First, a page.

Dianne Morris is a prime example of how, if given a chance, someone can flourish.

The City of Brookings planning director has spent the past 16 years helping craft the city into what it is today, from its commercial development to its quaint parks.

Morris retired Friday.

"I'm going to join my husband," she said. "He's been such a shining example of how much fun retirement can be, I just have to."

Born and raised in Santa Barbara, Morris and her husband, Stan, moved to Brookings to build a house. Plans were to return to California; they never left.

She initially worked as a preschool teacher, dealing with "little disappointments and life," andndash; and in some ways, preparing her for her future in planning.

Even without a college degree, she was able to finagle a job with the Curry County Planning Department in Gold Beach.

"They saw I was interested and gave me a shot," she said. "Starting from the ground up."

Sometimes, that's all it takes.

Eight years later, she was working for the City of Brookings, doing research, studying state statutes, staying up on environmental issues, creating maps, dealing with the public about confusing issues and staying calm and thinking clearly during sometimes contentious, emotionally charged hearings.

"It's constantly changing," she said of her work. "Every situation has a wrinkle, and no two are exactly alike."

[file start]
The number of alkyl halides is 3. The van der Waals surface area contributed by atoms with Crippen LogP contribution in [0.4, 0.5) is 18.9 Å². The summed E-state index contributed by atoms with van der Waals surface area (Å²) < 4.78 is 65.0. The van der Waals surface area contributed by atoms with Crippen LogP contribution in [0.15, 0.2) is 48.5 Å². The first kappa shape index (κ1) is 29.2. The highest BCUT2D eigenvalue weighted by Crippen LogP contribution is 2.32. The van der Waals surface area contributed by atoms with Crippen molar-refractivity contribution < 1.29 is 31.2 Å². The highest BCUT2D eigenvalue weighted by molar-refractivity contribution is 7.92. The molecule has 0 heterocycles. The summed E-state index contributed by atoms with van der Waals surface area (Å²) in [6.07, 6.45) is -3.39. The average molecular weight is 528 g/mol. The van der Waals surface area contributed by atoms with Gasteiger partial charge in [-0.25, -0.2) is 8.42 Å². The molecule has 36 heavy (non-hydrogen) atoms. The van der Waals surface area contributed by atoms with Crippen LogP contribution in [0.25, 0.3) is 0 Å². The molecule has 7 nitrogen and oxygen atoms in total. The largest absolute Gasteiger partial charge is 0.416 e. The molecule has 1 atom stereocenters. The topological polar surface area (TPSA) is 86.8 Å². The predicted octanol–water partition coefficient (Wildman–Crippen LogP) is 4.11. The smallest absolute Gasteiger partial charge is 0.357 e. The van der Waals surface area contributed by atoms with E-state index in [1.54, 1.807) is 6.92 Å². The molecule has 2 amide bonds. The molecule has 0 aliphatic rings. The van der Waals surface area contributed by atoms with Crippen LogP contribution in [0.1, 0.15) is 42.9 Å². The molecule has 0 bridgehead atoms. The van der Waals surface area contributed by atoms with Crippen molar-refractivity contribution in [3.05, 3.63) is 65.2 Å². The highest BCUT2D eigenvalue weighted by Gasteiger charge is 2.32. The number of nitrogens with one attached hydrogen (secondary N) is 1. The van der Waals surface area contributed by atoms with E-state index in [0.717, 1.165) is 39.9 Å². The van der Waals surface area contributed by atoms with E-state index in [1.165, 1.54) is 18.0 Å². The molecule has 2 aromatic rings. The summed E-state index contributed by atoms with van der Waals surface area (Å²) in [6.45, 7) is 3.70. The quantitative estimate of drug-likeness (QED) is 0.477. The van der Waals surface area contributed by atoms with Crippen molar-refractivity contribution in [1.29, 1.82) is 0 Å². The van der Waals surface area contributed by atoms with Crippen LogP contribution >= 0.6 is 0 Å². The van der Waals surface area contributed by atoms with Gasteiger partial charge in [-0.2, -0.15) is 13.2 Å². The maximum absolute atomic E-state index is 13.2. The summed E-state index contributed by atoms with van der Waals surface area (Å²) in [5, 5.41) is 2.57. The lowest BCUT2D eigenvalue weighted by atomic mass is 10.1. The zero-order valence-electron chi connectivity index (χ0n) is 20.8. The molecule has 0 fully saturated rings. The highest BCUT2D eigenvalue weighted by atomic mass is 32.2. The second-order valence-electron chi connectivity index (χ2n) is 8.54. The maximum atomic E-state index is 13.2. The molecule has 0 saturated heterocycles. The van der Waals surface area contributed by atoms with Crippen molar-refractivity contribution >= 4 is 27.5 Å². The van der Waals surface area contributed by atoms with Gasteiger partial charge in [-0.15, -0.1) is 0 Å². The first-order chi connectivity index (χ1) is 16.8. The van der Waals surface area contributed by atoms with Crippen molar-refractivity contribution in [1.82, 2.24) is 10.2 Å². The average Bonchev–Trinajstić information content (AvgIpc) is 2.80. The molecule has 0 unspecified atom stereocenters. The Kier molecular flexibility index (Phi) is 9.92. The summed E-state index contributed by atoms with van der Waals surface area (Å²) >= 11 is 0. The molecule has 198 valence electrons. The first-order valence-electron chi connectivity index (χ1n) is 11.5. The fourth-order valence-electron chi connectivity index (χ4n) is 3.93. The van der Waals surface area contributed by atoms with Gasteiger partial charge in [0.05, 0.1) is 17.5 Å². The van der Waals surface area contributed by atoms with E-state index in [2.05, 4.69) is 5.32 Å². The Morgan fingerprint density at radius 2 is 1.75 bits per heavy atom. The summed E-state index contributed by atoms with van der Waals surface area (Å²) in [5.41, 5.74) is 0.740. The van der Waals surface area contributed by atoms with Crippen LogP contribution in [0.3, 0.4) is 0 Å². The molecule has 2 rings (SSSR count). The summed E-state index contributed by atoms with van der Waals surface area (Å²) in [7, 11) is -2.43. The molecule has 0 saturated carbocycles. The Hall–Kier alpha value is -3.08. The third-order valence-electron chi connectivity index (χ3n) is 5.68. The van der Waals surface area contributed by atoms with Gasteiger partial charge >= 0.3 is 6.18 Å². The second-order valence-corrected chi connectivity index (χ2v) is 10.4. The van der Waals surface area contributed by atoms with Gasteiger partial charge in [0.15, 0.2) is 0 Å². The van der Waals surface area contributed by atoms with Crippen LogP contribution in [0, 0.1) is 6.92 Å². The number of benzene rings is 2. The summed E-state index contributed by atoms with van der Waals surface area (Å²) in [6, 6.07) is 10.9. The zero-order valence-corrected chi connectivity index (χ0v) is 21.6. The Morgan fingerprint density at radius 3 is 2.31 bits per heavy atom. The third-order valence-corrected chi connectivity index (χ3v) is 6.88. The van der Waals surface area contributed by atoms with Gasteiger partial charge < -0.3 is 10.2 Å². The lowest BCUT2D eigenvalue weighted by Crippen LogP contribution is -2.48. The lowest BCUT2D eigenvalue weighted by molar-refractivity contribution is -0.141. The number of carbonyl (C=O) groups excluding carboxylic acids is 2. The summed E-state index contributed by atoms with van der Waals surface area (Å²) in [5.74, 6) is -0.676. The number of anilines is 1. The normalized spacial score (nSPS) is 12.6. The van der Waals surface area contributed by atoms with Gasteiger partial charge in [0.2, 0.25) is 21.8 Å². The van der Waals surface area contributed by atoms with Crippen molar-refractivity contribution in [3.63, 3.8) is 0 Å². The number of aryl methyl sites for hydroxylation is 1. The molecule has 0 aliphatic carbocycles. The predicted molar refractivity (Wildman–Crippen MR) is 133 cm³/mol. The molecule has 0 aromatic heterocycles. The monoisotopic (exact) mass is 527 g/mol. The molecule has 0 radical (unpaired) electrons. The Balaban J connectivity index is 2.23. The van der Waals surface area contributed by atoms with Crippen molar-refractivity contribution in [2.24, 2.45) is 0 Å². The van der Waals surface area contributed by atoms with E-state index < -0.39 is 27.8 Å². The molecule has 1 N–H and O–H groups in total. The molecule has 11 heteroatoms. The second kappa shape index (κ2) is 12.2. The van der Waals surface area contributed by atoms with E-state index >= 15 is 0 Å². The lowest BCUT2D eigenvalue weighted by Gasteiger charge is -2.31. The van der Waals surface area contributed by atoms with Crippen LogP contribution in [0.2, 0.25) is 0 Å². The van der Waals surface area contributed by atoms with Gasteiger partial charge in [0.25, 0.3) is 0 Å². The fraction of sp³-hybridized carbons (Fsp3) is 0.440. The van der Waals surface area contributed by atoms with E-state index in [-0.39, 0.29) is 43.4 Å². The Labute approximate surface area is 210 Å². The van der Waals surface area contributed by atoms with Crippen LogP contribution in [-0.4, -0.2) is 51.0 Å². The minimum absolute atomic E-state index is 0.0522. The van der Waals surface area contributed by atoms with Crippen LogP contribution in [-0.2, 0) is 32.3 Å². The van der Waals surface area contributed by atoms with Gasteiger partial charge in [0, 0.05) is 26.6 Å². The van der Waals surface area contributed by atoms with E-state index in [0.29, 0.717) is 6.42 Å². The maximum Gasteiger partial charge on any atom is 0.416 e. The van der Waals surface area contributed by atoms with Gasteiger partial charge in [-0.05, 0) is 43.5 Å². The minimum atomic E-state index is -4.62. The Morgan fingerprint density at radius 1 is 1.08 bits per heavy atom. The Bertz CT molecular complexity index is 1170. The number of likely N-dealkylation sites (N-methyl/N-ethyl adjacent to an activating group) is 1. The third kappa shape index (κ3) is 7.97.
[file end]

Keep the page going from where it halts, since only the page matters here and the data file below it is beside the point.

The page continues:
Recently, work has been focused on sustainability and green building standards, encouraging rain gardens and less heat-collecting pavement in projects.

"It's nice to make use of the resources we have," she said. "We're not endlessly going to have bigger, better, more. We have to make use of what we have."

Highlights of her career include infrastructure and landscaping improvements along Chetco Avenue, commercial building facade improvements with the Urban Renewal Agency, developing the GIS program, rebuilding several downtown streets, revising the Land Development Code and preparing the bike and pedestrian master plan.

Working to build the Southwestern Oregon Community College campus and securing a $1.2 million grant to build part of the bike facilities are among her most recent accomplishments.

Projects she particularly enjoyed working on include the naming of Art Walk Alley and working on the Public Art Committee to approve murals and design the Hillside Pedestrian Oasis.

Morris looks ahead to the completion of the Harris Beach multi-use path, Lucky Lane low-income housing project, the Smith River Rancheria apartment complex and the restructuring city departments to accomplish what's needed with fewer people.

And she envisions the multi-use path and reconfiguration of Railroad Street and the addition of pocket parks as amenities the public will enjoy.

"I feel very fortunate to have had the opportunity to serve the community," Morris said. "The city has a great staff, excellent leadership and thoughtful, dedicated decision-makers."

She's seen good times and bad, robust and slow, as she's watched town grow over the past 34 years.

"I'd like to see Brookings become a more attractive place for the people who live here," she said of the future andndash; much of which she's had a hand in creating. "More liveable for the people who live here and more inviting for the tourists to come."

But for now, she plans to go "treasure hunting": visiting the couple's four children and the grandkids, biking, kayaking, skiing, motorcycling and scuba diving.

"There's too many fun things to do," she said. "And we love to play."